Finally, our models do not accurately reproduce the rapid rise in prevalence that was observed in Zimbabwe, from the low single digits in the early 1980s to around 20% in the early 2000s; they took well over a century to achieve equilibrium prevalence when starting from two initially infected cases. This would be a serious limitation if we were trying to replicate the original epidemic trajectory. However, that was not our goal. Rather, time in our model simply represents a “burn-in” period required to determine the equilibrium conditions implied if the behavior observed in our data had and always will be present. Reproducing the original trajectory would require an accurate model of behavior in the pre-1980 period, for which we have no data at all, let alone the type of egocentric network data needed to accurately represent concurrency. There is evidence from the longitudinal cohort study in Manicaland that risky behavior declined from 1998 to 2003, with reductions in both casual partners and concurrency, especially among men . But this is nearly two decades after the start of the epidemic. It is worth noting that Eaton et al., using the 1998–2000 Manicaland data, also find that while the final prevalence in their simulated epidemics is in a realistic range (9–23%, depending on the level of concurrency), it takes 50–100 years to reach these levels, even though they start with a much higher fraction of infections (1%, 100 males and 100 females). They draw the conclusion that something other than concurrency must have caused the early explosive epidemic growth. Since their models use behavioral data collected 20 years after the epidemic began, this inference cannot really be drawn. Unfortunately, we will never have the data we need to answer this question empirically. What we can do now, in the absence of data, is to use this modeling framework to identify the sexual behavior conditions under which a major epidemic could unfold in one or two decades. This is an important topic for future research.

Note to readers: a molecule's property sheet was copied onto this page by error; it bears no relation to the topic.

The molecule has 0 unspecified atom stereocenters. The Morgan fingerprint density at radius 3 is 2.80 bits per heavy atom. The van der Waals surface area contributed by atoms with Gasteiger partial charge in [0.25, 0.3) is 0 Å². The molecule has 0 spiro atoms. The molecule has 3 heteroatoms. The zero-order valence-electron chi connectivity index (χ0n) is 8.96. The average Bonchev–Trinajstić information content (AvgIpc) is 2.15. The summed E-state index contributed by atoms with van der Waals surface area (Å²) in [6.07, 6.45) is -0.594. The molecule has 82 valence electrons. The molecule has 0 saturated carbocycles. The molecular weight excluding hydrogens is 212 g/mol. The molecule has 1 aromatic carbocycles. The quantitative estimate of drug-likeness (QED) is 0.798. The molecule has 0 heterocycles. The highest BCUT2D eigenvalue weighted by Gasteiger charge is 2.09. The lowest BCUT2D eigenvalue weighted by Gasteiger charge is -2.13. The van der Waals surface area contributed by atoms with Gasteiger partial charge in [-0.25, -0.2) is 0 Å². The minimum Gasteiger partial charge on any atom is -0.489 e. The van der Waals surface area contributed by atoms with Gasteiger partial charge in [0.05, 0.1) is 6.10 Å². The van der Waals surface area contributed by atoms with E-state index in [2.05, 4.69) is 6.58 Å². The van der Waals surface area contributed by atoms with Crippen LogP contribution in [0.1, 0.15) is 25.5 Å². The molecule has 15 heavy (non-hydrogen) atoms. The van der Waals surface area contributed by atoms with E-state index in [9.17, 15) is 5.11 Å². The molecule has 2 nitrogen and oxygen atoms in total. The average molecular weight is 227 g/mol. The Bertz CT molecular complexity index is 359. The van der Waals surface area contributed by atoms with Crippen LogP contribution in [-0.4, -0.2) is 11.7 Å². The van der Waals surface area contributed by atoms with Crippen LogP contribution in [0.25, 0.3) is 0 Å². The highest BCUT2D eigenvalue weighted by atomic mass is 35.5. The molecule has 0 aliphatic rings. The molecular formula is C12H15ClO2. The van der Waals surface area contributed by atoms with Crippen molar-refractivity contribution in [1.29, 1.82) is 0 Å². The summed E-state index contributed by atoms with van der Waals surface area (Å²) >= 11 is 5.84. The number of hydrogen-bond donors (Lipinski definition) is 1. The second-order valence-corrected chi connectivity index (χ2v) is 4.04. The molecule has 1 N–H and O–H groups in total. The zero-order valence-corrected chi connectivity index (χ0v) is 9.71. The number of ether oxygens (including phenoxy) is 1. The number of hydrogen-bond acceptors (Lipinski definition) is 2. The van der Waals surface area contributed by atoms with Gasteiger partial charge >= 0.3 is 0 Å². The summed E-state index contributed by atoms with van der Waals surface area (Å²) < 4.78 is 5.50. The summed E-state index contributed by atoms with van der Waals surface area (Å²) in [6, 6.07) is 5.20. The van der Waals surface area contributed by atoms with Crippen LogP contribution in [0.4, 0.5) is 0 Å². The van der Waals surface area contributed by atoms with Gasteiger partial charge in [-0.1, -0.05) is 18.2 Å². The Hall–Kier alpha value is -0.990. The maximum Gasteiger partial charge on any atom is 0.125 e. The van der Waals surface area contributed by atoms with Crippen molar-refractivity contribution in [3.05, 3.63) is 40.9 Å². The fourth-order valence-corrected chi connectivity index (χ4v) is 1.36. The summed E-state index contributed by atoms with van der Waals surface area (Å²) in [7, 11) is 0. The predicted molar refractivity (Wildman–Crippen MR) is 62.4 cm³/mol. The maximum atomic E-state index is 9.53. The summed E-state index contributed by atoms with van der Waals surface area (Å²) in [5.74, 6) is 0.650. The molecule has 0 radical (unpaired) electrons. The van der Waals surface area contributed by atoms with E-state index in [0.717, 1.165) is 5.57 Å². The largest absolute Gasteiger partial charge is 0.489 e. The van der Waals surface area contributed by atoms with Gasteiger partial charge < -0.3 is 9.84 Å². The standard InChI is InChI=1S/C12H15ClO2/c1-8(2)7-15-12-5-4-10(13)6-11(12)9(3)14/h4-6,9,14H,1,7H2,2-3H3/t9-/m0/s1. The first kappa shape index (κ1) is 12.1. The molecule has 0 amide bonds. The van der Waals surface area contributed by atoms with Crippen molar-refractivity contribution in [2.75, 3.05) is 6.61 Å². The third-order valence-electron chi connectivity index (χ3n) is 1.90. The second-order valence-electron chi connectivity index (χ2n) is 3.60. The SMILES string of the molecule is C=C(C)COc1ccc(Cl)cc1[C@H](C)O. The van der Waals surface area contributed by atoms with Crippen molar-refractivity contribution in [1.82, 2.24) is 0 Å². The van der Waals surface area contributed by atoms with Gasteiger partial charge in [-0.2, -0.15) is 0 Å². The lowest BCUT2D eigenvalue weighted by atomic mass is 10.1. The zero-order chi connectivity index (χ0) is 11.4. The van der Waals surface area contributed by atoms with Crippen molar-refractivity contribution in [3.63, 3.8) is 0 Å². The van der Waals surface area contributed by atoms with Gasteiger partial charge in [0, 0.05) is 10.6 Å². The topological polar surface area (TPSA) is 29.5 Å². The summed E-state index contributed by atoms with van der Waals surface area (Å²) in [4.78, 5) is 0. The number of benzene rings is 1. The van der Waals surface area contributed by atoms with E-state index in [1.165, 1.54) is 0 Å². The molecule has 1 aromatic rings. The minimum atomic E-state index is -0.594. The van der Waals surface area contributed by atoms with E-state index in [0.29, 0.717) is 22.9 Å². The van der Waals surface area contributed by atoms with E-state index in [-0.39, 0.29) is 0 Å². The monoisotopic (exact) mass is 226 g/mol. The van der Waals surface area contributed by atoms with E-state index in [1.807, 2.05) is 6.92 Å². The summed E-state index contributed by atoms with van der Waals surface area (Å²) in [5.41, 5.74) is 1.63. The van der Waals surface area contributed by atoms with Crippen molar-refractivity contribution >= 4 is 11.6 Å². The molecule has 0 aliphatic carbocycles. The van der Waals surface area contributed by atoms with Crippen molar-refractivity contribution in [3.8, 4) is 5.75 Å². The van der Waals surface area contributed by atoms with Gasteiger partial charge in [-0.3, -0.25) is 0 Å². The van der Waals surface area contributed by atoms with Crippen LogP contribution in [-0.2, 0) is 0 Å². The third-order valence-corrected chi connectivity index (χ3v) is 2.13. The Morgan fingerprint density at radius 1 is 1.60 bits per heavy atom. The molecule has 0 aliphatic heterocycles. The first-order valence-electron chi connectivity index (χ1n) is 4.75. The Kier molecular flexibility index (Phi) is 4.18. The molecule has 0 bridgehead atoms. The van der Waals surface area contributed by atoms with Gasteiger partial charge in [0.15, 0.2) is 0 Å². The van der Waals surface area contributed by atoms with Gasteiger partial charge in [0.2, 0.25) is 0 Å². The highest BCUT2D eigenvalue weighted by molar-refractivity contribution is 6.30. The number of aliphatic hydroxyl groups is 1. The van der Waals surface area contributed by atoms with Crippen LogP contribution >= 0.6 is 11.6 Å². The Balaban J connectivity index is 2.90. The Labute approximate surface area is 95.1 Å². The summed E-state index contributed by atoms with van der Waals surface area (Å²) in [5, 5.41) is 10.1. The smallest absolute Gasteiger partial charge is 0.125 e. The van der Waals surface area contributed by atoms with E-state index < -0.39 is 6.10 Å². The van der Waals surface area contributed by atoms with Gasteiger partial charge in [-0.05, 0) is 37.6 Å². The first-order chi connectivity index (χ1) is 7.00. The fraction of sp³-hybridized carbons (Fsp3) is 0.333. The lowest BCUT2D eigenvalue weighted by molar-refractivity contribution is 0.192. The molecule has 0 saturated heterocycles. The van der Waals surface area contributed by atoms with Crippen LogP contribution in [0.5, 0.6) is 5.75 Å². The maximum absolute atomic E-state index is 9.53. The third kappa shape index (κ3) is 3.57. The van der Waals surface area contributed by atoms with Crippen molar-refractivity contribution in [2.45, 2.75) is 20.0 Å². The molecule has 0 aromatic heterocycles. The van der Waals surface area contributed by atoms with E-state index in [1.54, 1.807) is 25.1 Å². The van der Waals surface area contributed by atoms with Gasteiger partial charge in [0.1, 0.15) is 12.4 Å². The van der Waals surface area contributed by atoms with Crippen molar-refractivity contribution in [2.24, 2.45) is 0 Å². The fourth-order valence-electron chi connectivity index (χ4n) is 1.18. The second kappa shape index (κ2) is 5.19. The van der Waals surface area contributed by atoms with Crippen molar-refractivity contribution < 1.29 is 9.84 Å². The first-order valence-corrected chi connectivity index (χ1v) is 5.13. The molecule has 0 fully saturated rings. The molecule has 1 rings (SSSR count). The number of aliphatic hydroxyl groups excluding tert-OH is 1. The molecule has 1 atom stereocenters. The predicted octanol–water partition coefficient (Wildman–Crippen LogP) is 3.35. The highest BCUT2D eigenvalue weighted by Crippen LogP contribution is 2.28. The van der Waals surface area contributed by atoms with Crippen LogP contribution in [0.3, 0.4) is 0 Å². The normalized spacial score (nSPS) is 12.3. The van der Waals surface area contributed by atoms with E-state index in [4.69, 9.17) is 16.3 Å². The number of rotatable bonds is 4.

Despite these limitations, we believe our findings have important implications for HIV prevention. Logic dictates that a short acute infection window depends on either rapid serial partner acquisition or concurrency to generate epidemic persistence. These patterns of relational timing vary widely among populations in which HIV is spread, but concurrency is the only plausible driver in generalized epidemics. Of the two necessary components for persistence that we found here—peak infection and concurrency—concurrency is something we can address now. And it may be all we need to address, especially in populations that are, as Zimbabwe seems to be, close to the threshold for epidemic persistence. A vaccine only needs to achieve the critical coverage level for herd immunity to kick in, and in this sense, concurrency reduction will function as a behavioral vaccine. We eliminated concurrency in our counterfactual scenario for clarity, but elimination, like 100% vaccine coverage, is not necessary. Using their stylized version of concurrency, Eaton et al. found that rates of concurrency of 4% and below could not sustain an epidemic at the partnership acquisition rates reported in Zimbabwe in 2000. Better models, and better data will help to bracket the target level of concurrency reduction needed to confer herd immunity, but this is a very good start. It is important to recognize that the target level will be population-specific; it depends on the distribution of partnership duration, and gender-specific partnering patterns, so it will be an empirical question for each case. Estimates of this concurrency reduction target are a key component to “knowing your epidemic” and for developing the right prevention package.